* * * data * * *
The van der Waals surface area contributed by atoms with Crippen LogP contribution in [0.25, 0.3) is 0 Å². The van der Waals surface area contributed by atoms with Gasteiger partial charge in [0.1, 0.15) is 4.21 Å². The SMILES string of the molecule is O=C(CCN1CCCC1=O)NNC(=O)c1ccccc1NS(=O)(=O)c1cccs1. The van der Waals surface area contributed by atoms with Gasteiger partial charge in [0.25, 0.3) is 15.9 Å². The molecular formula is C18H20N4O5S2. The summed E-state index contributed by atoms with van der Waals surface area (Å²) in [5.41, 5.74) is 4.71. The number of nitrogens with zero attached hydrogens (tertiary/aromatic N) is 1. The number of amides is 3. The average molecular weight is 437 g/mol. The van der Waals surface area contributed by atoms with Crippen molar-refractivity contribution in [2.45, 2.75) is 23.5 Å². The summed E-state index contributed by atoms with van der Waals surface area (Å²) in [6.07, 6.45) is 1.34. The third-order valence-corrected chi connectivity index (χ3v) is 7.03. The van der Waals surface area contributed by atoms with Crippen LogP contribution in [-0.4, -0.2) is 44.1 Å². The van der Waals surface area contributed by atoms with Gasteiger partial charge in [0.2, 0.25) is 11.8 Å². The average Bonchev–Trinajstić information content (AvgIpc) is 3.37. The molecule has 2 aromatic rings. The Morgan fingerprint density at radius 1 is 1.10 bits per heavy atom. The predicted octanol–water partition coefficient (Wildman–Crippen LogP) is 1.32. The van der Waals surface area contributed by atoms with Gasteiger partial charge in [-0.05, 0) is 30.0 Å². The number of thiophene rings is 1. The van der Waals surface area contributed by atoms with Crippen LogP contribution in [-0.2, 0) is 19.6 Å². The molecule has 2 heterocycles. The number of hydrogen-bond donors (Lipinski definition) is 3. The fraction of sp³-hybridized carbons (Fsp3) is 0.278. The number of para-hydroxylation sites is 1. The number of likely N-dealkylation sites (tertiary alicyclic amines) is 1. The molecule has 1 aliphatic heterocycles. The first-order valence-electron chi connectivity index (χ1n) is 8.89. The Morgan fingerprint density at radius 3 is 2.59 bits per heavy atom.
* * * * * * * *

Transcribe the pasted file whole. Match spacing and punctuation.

The van der Waals surface area contributed by atoms with Crippen LogP contribution in [0.25, 0.3) is 0 Å². The van der Waals surface area contributed by atoms with Gasteiger partial charge in [0.1, 0.15) is 4.21 Å². The SMILES string of the molecule is O=C(CCN1CCCC1=O)NNC(=O)c1ccccc1NS(=O)(=O)c1cccs1. The van der Waals surface area contributed by atoms with Gasteiger partial charge in [0.25, 0.3) is 15.9 Å². The molecular formula is C18H20N4O5S2. The summed E-state index contributed by atoms with van der Waals surface area (Å²) in [5.41, 5.74) is 4.71. The number of nitrogens with zero attached hydrogens (tertiary/aromatic N) is 1. The number of amides is 3. The average molecular weight is 437 g/mol. The van der Waals surface area contributed by atoms with Crippen molar-refractivity contribution in [2.45, 2.75) is 23.5 Å². The summed E-state index contributed by atoms with van der Waals surface area (Å²) in [6.07, 6.45) is 1.34. The third-order valence-corrected chi connectivity index (χ3v) is 7.03. The van der Waals surface area contributed by atoms with Crippen LogP contribution in [-0.4, -0.2) is 44.1 Å². The van der Waals surface area contributed by atoms with Gasteiger partial charge in [0.2, 0.25) is 11.8 Å². The average Bonchev–Trinajstić information content (AvgIpc) is 3.37. The molecule has 2 aromatic rings. The Morgan fingerprint density at radius 1 is 1.10 bits per heavy atom. The predicted octanol–water partition coefficient (Wildman–Crippen LogP) is 1.32. The van der Waals surface area contributed by atoms with Gasteiger partial charge in [-0.05, 0) is 30.0 Å². The number of thiophene rings is 1. The van der Waals surface area contributed by atoms with Crippen LogP contribution in [-0.2, 0) is 19.6 Å². The molecule has 2 heterocycles. The number of hydrogen-bond donors (Lipinski definition) is 3. The fraction of sp³-hybridized carbons (Fsp3) is 0.278. The number of para-hydroxylation sites is 1. The number of likely N-dealkylation sites (tertiary alicyclic amines) is 1. The molecule has 1 aliphatic heterocycles. The first-order valence-electron chi connectivity index (χ1n) is 8.89. The Morgan fingerprint density at radius 3 is 2.59 bits per heavy atom.